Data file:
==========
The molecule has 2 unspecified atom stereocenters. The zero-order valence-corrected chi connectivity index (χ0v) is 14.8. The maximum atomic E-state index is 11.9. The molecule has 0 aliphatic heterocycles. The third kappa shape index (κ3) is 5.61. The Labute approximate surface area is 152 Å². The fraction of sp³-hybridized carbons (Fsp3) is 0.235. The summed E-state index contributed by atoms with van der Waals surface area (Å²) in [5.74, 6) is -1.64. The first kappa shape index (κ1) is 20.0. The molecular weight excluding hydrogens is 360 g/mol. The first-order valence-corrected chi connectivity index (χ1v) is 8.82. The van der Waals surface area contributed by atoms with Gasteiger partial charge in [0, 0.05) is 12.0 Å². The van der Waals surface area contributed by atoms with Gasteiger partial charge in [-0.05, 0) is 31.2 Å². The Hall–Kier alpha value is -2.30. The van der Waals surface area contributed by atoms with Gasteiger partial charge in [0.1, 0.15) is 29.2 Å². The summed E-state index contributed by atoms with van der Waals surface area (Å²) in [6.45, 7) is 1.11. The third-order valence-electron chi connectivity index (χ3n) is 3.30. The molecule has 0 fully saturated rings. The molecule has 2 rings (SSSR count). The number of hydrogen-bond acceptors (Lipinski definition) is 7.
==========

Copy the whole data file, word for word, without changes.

The molecule has 2 unspecified atom stereocenters. The zero-order valence-corrected chi connectivity index (χ0v) is 14.8. The maximum atomic E-state index is 11.9. The molecule has 0 aliphatic heterocycles. The third kappa shape index (κ3) is 5.61. The Labute approximate surface area is 152 Å². The fraction of sp³-hybridized carbons (Fsp3) is 0.235. The summed E-state index contributed by atoms with van der Waals surface area (Å²) in [5.74, 6) is -1.64. The first kappa shape index (κ1) is 20.0. The molecular weight excluding hydrogens is 360 g/mol. The first-order valence-corrected chi connectivity index (χ1v) is 8.82. The van der Waals surface area contributed by atoms with Gasteiger partial charge in [0, 0.05) is 12.0 Å². The van der Waals surface area contributed by atoms with Gasteiger partial charge in [-0.05, 0) is 31.2 Å². The Hall–Kier alpha value is -2.30. The van der Waals surface area contributed by atoms with Gasteiger partial charge in [0.1, 0.15) is 29.2 Å². The summed E-state index contributed by atoms with van der Waals surface area (Å²) in [6.45, 7) is 1.11. The third-order valence-electron chi connectivity index (χ3n) is 3.30. The molecule has 0 fully saturated rings. The molecule has 2 rings (SSSR count). The number of hydrogen-bond acceptors (Lipinski definition) is 7.